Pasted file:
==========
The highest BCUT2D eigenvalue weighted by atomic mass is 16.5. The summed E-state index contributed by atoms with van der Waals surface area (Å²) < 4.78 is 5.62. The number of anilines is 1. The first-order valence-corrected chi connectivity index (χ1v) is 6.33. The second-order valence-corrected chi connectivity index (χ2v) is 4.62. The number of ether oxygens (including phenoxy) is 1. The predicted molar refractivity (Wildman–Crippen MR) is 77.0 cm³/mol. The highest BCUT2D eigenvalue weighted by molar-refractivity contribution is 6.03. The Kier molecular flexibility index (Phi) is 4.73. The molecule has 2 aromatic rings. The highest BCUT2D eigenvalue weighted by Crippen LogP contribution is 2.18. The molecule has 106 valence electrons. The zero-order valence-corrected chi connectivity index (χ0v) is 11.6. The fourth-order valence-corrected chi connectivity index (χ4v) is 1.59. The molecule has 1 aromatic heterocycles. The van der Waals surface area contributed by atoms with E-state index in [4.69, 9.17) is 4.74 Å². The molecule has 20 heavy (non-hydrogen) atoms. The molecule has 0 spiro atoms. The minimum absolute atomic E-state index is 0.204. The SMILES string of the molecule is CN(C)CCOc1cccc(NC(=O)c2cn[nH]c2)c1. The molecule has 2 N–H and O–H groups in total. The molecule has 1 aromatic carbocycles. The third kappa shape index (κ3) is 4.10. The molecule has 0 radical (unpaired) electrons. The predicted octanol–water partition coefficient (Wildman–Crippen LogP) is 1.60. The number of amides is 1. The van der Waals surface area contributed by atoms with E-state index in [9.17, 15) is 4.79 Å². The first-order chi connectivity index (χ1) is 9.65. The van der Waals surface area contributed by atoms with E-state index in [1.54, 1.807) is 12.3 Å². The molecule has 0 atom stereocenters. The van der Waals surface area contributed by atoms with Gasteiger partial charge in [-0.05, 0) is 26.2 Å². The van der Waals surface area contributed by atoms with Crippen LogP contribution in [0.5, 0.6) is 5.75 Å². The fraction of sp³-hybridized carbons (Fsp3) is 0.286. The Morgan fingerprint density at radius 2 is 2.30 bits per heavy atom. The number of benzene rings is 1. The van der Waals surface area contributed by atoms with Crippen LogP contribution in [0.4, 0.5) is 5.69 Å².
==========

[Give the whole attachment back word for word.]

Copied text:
The highest BCUT2D eigenvalue weighted by atomic mass is 16.5. The summed E-state index contributed by atoms with van der Waals surface area (Å²) < 4.78 is 5.62. The number of anilines is 1. The first-order valence-corrected chi connectivity index (χ1v) is 6.33. The second-order valence-corrected chi connectivity index (χ2v) is 4.62. The number of ether oxygens (including phenoxy) is 1. The predicted molar refractivity (Wildman–Crippen MR) is 77.0 cm³/mol. The highest BCUT2D eigenvalue weighted by molar-refractivity contribution is 6.03. The Kier molecular flexibility index (Phi) is 4.73. The molecule has 2 aromatic rings. The highest BCUT2D eigenvalue weighted by Crippen LogP contribution is 2.18. The molecule has 106 valence electrons. The zero-order valence-corrected chi connectivity index (χ0v) is 11.6. The fourth-order valence-corrected chi connectivity index (χ4v) is 1.59. The molecule has 1 aromatic heterocycles. The van der Waals surface area contributed by atoms with E-state index in [4.69, 9.17) is 4.74 Å². The molecule has 20 heavy (non-hydrogen) atoms. The molecule has 0 spiro atoms. The minimum absolute atomic E-state index is 0.204. The SMILES string of the molecule is CN(C)CCOc1cccc(NC(=O)c2cn[nH]c2)c1. The molecule has 2 N–H and O–H groups in total. The molecule has 1 aromatic carbocycles. The third kappa shape index (κ3) is 4.10. The molecule has 0 radical (unpaired) electrons. The predicted octanol–water partition coefficient (Wildman–Crippen LogP) is 1.60. The number of amides is 1. The van der Waals surface area contributed by atoms with E-state index in [9.17, 15) is 4.79 Å². The first-order chi connectivity index (χ1) is 9.65. The van der Waals surface area contributed by atoms with E-state index in [1.54, 1.807) is 12.3 Å². The molecule has 0 atom stereocenters. The van der Waals surface area contributed by atoms with Gasteiger partial charge in [-0.05, 0) is 26.2 Å². The van der Waals surface area contributed by atoms with Crippen LogP contribution in [0.5, 0.6) is 5.75 Å². The fraction of sp³-hybridized carbons (Fsp3) is 0.286. The Morgan fingerprint density at radius 2 is 2.30 bits per heavy atom. The number of benzene rings is 1. The van der Waals surface area contributed by atoms with Crippen LogP contribution in [0.4, 0.5) is 5.69 Å².